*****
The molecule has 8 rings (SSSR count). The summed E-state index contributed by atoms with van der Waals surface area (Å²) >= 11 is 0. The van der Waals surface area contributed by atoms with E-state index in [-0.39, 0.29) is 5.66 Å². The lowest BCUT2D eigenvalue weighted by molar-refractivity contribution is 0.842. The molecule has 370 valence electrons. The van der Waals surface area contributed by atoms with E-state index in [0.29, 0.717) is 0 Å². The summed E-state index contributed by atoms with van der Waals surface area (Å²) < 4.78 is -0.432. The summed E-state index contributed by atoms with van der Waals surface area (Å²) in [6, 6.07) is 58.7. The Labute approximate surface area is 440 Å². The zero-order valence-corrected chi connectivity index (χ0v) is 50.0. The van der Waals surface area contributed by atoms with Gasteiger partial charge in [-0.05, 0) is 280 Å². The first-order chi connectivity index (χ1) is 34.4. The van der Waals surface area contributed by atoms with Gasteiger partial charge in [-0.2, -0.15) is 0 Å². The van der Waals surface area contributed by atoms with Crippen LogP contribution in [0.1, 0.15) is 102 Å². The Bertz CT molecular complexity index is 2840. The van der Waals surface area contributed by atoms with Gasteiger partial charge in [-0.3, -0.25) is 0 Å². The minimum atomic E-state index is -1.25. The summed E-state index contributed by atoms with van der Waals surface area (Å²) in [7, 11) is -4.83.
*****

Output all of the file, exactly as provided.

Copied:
The molecule has 8 rings (SSSR count). The summed E-state index contributed by atoms with van der Waals surface area (Å²) >= 11 is 0. The van der Waals surface area contributed by atoms with E-state index in [-0.39, 0.29) is 5.66 Å². The lowest BCUT2D eigenvalue weighted by molar-refractivity contribution is 0.842. The molecule has 370 valence electrons. The van der Waals surface area contributed by atoms with E-state index in [0.29, 0.717) is 0 Å². The summed E-state index contributed by atoms with van der Waals surface area (Å²) < 4.78 is -0.432. The summed E-state index contributed by atoms with van der Waals surface area (Å²) in [6, 6.07) is 58.7. The Labute approximate surface area is 440 Å². The zero-order valence-corrected chi connectivity index (χ0v) is 50.0. The van der Waals surface area contributed by atoms with Gasteiger partial charge in [-0.05, 0) is 280 Å². The first-order chi connectivity index (χ1) is 34.4. The van der Waals surface area contributed by atoms with Gasteiger partial charge in [-0.2, -0.15) is 0 Å². The van der Waals surface area contributed by atoms with Crippen LogP contribution in [0.1, 0.15) is 102 Å². The Bertz CT molecular complexity index is 2840. The van der Waals surface area contributed by atoms with Gasteiger partial charge in [-0.3, -0.25) is 0 Å². The minimum atomic E-state index is -1.25. The summed E-state index contributed by atoms with van der Waals surface area (Å²) in [7, 11) is -4.83.